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October 7, 2014

Authorities: Public Campaign Strategies Curb DUIs

Every year, local and state authorities will develop ad campaigns to discourage drinking and driving. In addition to public service ads and statements, authorities will often ramp up law enforcement efforts through checkpoints and other aggressive tactics. While the campaigns can be beneficial to reduce drinking and driving, drivers should also be wary of the potential for surveillance and DUI arrest. According to local reports, public service slogans and campaigns like “Drive Sober or Get Pulled Over” and “Arrive Alive,” do have power in curbing drunk driving. Authorities like the National Highway Traffic Safety Administration as well as Alabama state officials agree that the catchy slogans help to reduce drunk driving and save lives.

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According to authorities, driving under the influence is a leading factor in crashes that result in injuries and fatality. Due to the public safety risk authorities, including the Alabama Department of Public Safety as well as local law enforcement agencies, have been aggressive about anti-drunk driving campaigns and in aggressive law enforcement strategies to discourage drinking and driving. According to a local Alabama police department, one city issued more than 5,500 citations and made 260 DUI arrests since March. Though these numbers seem high, the Huntsville, Alabama police department argues that the numbers are down from last year due to public service campaigns.

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October 2, 2014

Mayor Suspended for DUI in Alabama's Largest “Dry” City

DUI arrests can impact the lives of those we least expect. According to recent reports, the mayor of Hartselle, Alabama’s largest “dry” city, has been arrested for driving under the influence. Though the mayor says he opposes the sale of alcohol within city limits, he was allegedly caught driving to neighboring towns, where alcohol is permitted, and then driving home. The case is a reminder that anyone, even those with good intentions, can be unexpectedly caught in the legal hassle of a DUI.

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The 61-year-old Hartselle city councilman was elected mayor in 2012. A longtime advocate of the alcohol-free Alabama city, the mayor was also caught up in a recent DUI scandal that made national headlines. According to authorities, the mayor was arrested on Interstate 65 in Limestone County at 7 p.m. on Friday, September 27th. He was booked at the local jail and released on a $1,000 bond. The mayor has already been stripped of his driver’s license but is likely to face additional penalties, including fines, a potential jail sentence, as well as a criminal record.

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September 30, 2014

Two States and a 57-Mile DUI Pursuit

Police officers will go to extreme lengths to apprehend and detain a suspect. As we have all seen police chase footage on reality shows or the news, it is not uncommon for police to engage in high-speed chases--even across state lines.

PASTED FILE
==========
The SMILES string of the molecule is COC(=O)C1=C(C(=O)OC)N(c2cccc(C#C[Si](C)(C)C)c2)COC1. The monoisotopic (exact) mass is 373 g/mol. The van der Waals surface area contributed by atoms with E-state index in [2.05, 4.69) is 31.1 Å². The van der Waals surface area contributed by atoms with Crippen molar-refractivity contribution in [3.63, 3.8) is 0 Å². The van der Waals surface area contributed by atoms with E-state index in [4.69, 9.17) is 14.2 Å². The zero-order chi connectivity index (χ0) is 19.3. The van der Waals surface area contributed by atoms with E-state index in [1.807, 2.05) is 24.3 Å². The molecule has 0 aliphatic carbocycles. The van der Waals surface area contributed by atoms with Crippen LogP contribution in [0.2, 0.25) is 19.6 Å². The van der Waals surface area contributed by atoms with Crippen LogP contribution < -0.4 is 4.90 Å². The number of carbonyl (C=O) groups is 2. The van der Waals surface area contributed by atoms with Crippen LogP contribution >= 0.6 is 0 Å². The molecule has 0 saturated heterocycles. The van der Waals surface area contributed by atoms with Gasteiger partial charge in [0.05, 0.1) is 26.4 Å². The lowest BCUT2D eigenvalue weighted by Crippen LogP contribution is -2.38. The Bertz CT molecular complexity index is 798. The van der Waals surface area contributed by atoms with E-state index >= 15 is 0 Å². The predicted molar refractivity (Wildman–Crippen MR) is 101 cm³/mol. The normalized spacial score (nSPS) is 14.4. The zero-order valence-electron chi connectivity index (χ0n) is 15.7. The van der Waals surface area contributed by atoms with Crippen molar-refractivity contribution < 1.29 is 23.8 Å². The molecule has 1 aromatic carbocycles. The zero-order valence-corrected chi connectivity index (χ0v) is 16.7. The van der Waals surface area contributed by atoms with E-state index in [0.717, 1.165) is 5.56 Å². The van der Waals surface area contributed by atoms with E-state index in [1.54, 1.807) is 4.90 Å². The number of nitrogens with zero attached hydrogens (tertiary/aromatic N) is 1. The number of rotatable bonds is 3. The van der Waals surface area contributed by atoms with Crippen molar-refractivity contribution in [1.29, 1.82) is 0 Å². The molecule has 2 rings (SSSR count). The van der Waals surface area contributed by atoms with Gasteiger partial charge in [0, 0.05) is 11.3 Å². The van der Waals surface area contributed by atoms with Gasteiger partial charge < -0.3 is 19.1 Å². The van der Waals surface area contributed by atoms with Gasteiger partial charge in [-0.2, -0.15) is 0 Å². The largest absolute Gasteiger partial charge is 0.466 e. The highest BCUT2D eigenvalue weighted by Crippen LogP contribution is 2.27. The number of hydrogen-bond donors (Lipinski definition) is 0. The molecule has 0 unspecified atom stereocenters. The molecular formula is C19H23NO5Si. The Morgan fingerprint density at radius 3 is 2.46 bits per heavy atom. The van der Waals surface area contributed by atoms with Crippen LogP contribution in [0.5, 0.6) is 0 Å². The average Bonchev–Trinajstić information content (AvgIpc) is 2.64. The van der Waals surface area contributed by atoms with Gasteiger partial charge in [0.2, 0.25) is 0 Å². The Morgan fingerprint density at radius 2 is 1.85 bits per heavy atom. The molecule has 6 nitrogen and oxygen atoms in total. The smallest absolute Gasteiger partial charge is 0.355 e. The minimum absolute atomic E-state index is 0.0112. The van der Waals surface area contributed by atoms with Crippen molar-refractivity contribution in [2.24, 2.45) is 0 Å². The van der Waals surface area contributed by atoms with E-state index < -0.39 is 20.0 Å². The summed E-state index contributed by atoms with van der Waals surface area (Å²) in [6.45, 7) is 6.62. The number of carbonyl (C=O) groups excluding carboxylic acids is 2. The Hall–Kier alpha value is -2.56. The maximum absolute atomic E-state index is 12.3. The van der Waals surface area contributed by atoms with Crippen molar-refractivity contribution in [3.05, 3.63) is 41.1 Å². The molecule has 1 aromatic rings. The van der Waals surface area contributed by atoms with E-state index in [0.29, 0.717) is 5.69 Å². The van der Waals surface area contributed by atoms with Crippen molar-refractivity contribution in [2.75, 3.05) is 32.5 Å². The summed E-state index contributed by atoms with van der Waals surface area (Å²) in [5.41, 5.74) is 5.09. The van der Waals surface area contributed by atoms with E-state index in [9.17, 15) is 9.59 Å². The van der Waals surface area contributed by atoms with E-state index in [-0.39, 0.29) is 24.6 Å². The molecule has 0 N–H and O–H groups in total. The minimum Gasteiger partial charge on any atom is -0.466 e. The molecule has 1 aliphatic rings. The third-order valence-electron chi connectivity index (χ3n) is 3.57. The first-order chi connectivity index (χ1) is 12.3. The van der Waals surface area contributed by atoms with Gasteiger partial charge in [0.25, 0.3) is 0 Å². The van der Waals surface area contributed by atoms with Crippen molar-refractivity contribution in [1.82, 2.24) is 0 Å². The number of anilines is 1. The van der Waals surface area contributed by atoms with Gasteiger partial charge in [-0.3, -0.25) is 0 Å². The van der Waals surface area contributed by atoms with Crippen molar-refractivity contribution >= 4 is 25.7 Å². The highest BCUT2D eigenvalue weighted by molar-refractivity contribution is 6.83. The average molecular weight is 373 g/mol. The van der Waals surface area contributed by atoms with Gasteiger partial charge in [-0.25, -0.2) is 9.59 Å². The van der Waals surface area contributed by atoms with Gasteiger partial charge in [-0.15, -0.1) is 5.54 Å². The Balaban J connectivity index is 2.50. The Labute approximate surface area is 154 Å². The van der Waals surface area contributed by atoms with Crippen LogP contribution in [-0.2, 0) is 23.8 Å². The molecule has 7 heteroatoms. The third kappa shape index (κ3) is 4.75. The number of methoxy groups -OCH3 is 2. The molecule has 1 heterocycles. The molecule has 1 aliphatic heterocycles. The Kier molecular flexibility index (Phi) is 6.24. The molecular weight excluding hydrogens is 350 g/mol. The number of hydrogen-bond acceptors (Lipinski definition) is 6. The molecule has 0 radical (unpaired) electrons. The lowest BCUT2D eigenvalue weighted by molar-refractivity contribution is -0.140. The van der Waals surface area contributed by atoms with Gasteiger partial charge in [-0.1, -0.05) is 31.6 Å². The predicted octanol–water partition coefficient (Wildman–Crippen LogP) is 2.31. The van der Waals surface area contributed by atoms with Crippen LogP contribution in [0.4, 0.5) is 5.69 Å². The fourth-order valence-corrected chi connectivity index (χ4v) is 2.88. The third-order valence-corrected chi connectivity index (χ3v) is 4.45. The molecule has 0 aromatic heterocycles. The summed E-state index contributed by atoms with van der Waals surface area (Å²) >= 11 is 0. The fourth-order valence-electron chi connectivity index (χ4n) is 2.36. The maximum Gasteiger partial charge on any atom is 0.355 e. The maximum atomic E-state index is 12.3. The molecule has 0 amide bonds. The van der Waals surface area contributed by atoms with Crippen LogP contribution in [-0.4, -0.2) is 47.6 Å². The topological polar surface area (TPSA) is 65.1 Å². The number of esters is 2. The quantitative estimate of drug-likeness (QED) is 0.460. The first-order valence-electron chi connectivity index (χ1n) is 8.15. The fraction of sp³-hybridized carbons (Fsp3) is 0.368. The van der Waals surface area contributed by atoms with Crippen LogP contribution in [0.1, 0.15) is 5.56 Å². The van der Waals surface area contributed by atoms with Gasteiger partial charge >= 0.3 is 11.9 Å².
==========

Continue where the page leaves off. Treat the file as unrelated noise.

In a recent case, officers pursued a suspect for 57 miles and through two states and multiple counties at high speeds. The pursuit, which started as a garden variety traffic stop, ended with an Alabama arrest and DUI charge. According to reports, the 37-year-old driver was pulled over in Pensacola, Florida and stopped when a female passenger opened the door. When the officer ran to catch the passenger, she jumped back in the vehicle and the driver hit the gas and peeled out, allegedly nearly hitting the deputy. The deputy had already called for backup as he began the pursuit of the red Ford pickup.

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Any DUI allegation or other criminal charge will carry additional penalties for defendants who try to flee the scene. In addition to underlying drunk driving charges, suspects can also face charges for evading an officer or reckless driving, charges that will become more severe in the event of an accident or injury. Our Birmingham DUI attorneys are dedicated to protecting the rights of individuals who have been charged with DUI in Alabama. In addition to providing strategic advocacy and counsel to those charged with drunk driving, we are also committed to raising awareness and staying abreast of drunk-driving cases throughout the region.

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September 25, 2014

Study Reveals Breathalyzer App Inconsistencies

Before Smartphones and portable breathalyzer tests, those who consumed alcohol had to guess whether they were over the legal limit before getting behind the wheel. Anyone who has consumed alcohol likely knows the tell-tale signs--blurred vision, unstable balance, even a change in personality. But how easy is it to identify symptoms of intoxication in ourselves? The breathalyzer app was intended to be a modern solution to the old-age dilemma- but, do they work? And are they accurate? A recent investigation studied the results on breathalyzer applications and have raised suspicion of accuracy. Nationwide, authorities have urged drivers not to believe everything a Smartphone tells them.